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Maximo Park's Wire-y rock, the Mekons' many side projects, and the final installment of "Ace of Spades"

Wednesday, Sep 14 2005
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Last week, upon accepting his Mercury Prize (the U.K.'s annual determination of the best album of the year from a field of 12), Antony Hegarty of cabaret-popsters Antony & the Johnsons said of the competition's diverse nominees, "It's kind of like a crazy contest between an orange and a spaceship and a potted plant and a spoon -- which one do you like better?" We'll ascribe the "potted plant" tag to runner-up Coldplay, and we'll be nicer and say that also-ran Maximo Park is the spaceship -- most of the two- and three-minute post-punk blasts on the Newcastle quintet's debut, A Certain Trigger, possess the energy and excitement of a launch toward the cosmos. Taking obvious musical (and fashion) cues from XTC, Wire, Gang of Four, and the Jam has put the guys in MP in the same neighborhood, stylistically, as their geographical neighbors, the Futureheads and Kaiser Chiefs. Now, that doesn't make them any less fun, their songs any less inviting, or their heavily Geordie-accented frontman, Paul Smith -- who combines the tonal punch of Alex Kapranos with the lyrical come-ons of Jarvis Cocker -- any less charismatic. This particular spaceship touches down on Thursday, Sept. 15, at the Fillmore; call 346-6000 or visit www.thefillmore.com for more info. -- Michael Alan Goldberg


When Liam Carey started "Ace of Spades" last September, he swore he'd only produce the free acoustic music showcase for a year. Even though the event became wildly popular, Carey is sticking to his guns, wrapping up the series this month with a seven-hour marathon. (The show also marks the release of the Ace of Spades compilation, whose proceeds go to Little Kids Rock, a charity devoted to returning music education to schools.) It will offer a wide variety of past performers, including hobo-folkie Sean Hayes, moody indie-rockers Audio Out Send, and Greg Ashley playing his tense psychedelia. Get ready to folk shit up on Sunday, Sept. 18, at Mama Buzz Café; call (510) 465-4073 or go to www.mamabuzzcafe.com for more info. -- Dan Strachota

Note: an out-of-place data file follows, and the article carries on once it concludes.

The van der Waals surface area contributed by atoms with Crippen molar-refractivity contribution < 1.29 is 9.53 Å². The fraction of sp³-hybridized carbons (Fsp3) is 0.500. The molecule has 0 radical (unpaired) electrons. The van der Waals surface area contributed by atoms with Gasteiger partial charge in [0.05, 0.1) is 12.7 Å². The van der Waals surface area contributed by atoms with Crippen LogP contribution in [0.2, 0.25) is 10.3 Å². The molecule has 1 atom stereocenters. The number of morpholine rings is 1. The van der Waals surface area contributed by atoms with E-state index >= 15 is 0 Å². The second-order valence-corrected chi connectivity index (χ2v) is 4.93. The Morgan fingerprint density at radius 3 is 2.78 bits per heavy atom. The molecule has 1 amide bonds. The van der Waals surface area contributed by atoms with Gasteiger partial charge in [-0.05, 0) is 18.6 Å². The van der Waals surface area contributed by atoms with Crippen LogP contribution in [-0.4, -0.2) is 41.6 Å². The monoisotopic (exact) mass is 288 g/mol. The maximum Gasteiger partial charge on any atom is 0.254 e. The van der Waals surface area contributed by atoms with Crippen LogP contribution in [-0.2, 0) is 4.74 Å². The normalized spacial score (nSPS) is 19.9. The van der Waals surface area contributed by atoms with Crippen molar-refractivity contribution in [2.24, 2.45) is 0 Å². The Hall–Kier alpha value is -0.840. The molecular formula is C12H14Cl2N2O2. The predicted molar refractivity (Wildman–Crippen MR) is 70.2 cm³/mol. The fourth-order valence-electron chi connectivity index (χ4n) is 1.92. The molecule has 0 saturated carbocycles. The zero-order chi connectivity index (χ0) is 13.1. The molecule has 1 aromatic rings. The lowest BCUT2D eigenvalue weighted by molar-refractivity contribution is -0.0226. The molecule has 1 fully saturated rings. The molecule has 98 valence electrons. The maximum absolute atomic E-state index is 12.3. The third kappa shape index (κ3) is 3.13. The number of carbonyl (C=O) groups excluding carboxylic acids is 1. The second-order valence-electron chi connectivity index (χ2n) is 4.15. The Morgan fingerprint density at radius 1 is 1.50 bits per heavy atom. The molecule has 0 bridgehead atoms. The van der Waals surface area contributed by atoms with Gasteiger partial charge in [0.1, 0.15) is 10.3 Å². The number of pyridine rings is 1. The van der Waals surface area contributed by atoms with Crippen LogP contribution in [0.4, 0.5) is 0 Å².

Active since 1977, the U.K.'s Mekons have spun off a number of different acts, three of which will be setting the Potrero hills afire next week: the Waco Brothers , Sally Timms , and Dollar Store . The Wacos formed in Chicago, where Mekons guitarist Jon Langford and drummer Steve Goulding had relocated. An itch to play artless, country-influenced rock 'n' roll for free beer and chump change united them with locals "Deano" Schlabowske (from Wreck) and Alan Doughty (Jesus Jones), who just happen to be two-thirds of Dollar Store. Less caustic than the Wacos, Dollar Store reinvents Cher's "Believe" as an aching, Merle Haggardish barroom lament. Meanwhile, the statuesque Sally Timms covers choice songwriters -- Mark Eitzel, Jeff Tweedy -- with a voice equal parts PJ Harvey cool self-assurance and Loretta Lynn naturalness. Catch all this for only $10 on Wednesday, Sept. 21, at the Bottom of the Hill; call 621-4455 or visit www.bottomofthehill.com for more info.-- Mark Keresman

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Dan Strachota

About The Author

Mark Keresman

About The Author

Michael Alan Goldberg

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